Judith Pagon


Noreen Silver

Marisa Solomon

Caroline Reiner-Williams

Tim Garrett

Ben Noyes


Edward Allman

Jim Adams

John Lawson

John Clark

Noel Chelberg


Roberta Michel

Nicole Rabata

Liz Downing


Ben Fox

Katie Hardy

Andrea Heyboer


Kristen Finkbeiner

Maria Wagner

Glen Sargent


Wren Saunders

Lynn Flagg

Susannah Telsey


Nancy Rowe


Scott Burditt

Ken Miller

John Boden

Wanda Whitener


Bill Whitener

Curt Brossmer

Scott Johnston


Michael Tyburski

Sebastian Jerosch

Anita Jerosch


Mo Nichols


William Dietz


Amy Irish


Stuart Marrs

Mark Fredericks

Michael Venti

Torin Smith

Bangor Area Youth Choirs

Molly J. Webster, Artistic Director

Kylie Antworth

Hadley Bond

Lydia Caron

Alyssa Comeau

Lily Deschaine

Bridget Frazier

Chloe Lane

Sophia Lindsey

Thomas Moring

Anna Nangle

Benjamin Parsons

Esmae Stockley

Tristan Uhlman 


Molly J. Webster, Artistic Director

Rachel Dobbs

Sara Hicks

Amy Kurman

Jean Nowak

Claire Picard

Anneliese Smith

Elaine Thomas

Molly J. Webster


The Warming Sea was comissioned by the Maine Science Festival and composed by Lucas Richman. The Maine Science Festival is a program of the Maine Discovery Museum.

Kate Dickerson

Founder and Director

Maine Science Festival

Lucas Richman

Composer, The Warming Sea

Niles Parker

Executive Director

Maine Discovery Museum

Brian Hinrichs 

Executive Director

Bangor Symphony Orchestra

The Warming Sea Branding & Graphic Design

Maranda Bouchard

Short Film filmed by Jeremy Grant

Editing by Patrick Shaver

Video Accompanying the Ochestra by Chuck Carter

Lighting Design by Scott Stitham

Sound by Jeff Richards

Special thanks to Angela Smith, Kim Stewart, Autumn Allen, Trudi Plummer, Tina DeMerchant, Mason Pellerin, Monica Conary, Sarah McCarthy, Megan Mansfield, Matt Dexter, Bobbi-Jo Cochrane, Stesha Cano, Doug Meswarb, Ron Lisnet, Tremont Consolidated School; Trenton Elementary School; Lincolnville Central School; Leonard Middle School; Waterville area G&T, British Consulate-General Boston, Ronit Prawer, Charolette Harris, Cassaundra Rose, Anthony Ronzio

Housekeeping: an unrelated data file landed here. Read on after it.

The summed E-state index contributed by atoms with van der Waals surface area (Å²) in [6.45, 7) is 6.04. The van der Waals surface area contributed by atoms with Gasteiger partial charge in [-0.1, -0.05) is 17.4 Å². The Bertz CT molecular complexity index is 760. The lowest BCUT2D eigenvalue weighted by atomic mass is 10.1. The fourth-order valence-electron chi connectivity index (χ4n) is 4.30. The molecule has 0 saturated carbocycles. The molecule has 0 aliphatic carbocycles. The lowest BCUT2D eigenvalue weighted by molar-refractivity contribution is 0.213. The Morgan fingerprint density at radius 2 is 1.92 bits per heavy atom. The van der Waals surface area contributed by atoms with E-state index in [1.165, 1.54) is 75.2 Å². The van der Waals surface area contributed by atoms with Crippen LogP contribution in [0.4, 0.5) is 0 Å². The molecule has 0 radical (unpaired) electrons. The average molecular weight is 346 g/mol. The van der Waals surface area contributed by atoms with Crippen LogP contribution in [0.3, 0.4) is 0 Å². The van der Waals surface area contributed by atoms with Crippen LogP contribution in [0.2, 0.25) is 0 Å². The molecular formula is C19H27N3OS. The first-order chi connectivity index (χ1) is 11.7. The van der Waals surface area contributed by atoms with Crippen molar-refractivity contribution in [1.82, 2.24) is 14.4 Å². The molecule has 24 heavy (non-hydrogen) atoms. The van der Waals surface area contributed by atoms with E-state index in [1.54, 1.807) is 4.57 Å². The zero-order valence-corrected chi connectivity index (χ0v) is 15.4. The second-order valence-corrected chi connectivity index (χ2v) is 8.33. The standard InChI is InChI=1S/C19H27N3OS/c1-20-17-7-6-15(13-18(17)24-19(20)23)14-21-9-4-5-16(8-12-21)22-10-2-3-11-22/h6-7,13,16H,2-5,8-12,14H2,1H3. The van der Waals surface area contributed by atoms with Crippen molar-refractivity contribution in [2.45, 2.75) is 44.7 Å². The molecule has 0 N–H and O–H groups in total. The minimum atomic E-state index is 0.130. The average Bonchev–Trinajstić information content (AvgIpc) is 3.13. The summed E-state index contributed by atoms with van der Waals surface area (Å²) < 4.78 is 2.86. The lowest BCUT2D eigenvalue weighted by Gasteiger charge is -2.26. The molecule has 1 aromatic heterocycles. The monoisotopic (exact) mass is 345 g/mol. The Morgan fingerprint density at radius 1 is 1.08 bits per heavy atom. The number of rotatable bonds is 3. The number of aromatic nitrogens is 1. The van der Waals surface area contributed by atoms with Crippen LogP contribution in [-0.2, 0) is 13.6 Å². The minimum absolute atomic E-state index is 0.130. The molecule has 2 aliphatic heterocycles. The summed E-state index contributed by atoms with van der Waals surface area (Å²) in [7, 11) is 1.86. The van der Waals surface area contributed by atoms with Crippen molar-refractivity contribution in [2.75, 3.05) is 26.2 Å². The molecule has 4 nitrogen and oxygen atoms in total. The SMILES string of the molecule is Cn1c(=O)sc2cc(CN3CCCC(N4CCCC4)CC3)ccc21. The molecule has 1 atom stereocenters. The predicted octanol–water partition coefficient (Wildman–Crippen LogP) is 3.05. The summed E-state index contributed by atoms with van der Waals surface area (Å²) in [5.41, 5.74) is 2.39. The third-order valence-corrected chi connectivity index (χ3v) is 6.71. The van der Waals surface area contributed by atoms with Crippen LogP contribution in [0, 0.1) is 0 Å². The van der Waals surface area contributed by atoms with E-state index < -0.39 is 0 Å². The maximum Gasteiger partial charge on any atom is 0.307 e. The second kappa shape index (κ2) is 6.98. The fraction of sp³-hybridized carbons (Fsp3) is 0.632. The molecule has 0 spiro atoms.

From the first Maine Science Festival in 2015, arts organizations have been a vital partner, providing a way to introduce science in a format that is inviting and different from most ways people learn about science. While "symphony" and "science" are not necessarily connected in most people's minds, THE WARMING SEA is an almost perfect example of what the Maine Science Festival has been trying to do to achieve its mission: use every possible avenue to celebrate and explore the remarkable science in Maine and the people who do (and rely on) that science. Through this kind of programming, collaborative projects have arisen out of the connections made at every MSF and continue today. Our most ambitious project has been a direct result of our collaboration with the arts: The Warming Sea composed by Lucas Richman was commissioned by the Maine Science Festival in 2019. 

Climate Experts

The Warming Sea was informed by interviews with climate scientists and experts up and down the coast of Maine along with conversations with middle school students. This symphonic piece presents the overwhelming issues of the climate crisis through the lens of music, and it is our hope it will inspire our community to all that we can to mitigate and adapt to a chaotic future.  


Cathy Ramsdell

Friends of Casco Bay


Barney Balch

Bigelow Laboratory for Ocean Sciences


Andy Pershing

Gulf of Maine Research Institute


Carla Guenther

Maine Center for Coastal Fisheries


Heather Hamlin

University of Maine

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David Fields

Bigelow Laboratory for Ocean Sciences


Deborah Bronk

Bigelow Laboratory for Ocean Sciences

Jeremy Gabrielson_edited.jpg

Jeremy Gabrielson

Maine Coast Heritage Trust


Kathleen Billings

Town of Stonington

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Nichole Price

Bigelow Laboratory for Ocean Sciences


Paul Anderson

Maine Center for Coasta Fisheries


Robin Alden

Maine Center for Coastal Fisheries


Sean Birkel

Bigelow Laboratory for Ocean Sciences

Editor in Chief


Ted Aimes

Maine Center for Coastal Fisheries

Assistant Manager

Actions You Can Take

Stay informed

Keep in touch to learn about ways you can help tackle the climate crisis on a local level.

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Subscribe to the Maine Science Podcast. We will be dropping Lucas' full interviews with The Warming Sea climate experts.

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This triple collab between OBC, the Maine Science Festival, and Foundation Brewing is tasting amazing, and was brewed to promote Maine Science Festival’s work exploring hope in the face of climate change in the Gulf of Maine. Hope Begins With Truth IPA (6.1%) is a classic NEIPA, and features Strata, Talus, and Cryo Simcoe hops. Look for it on shelves at your favorite store, or on tap at your local restaurant!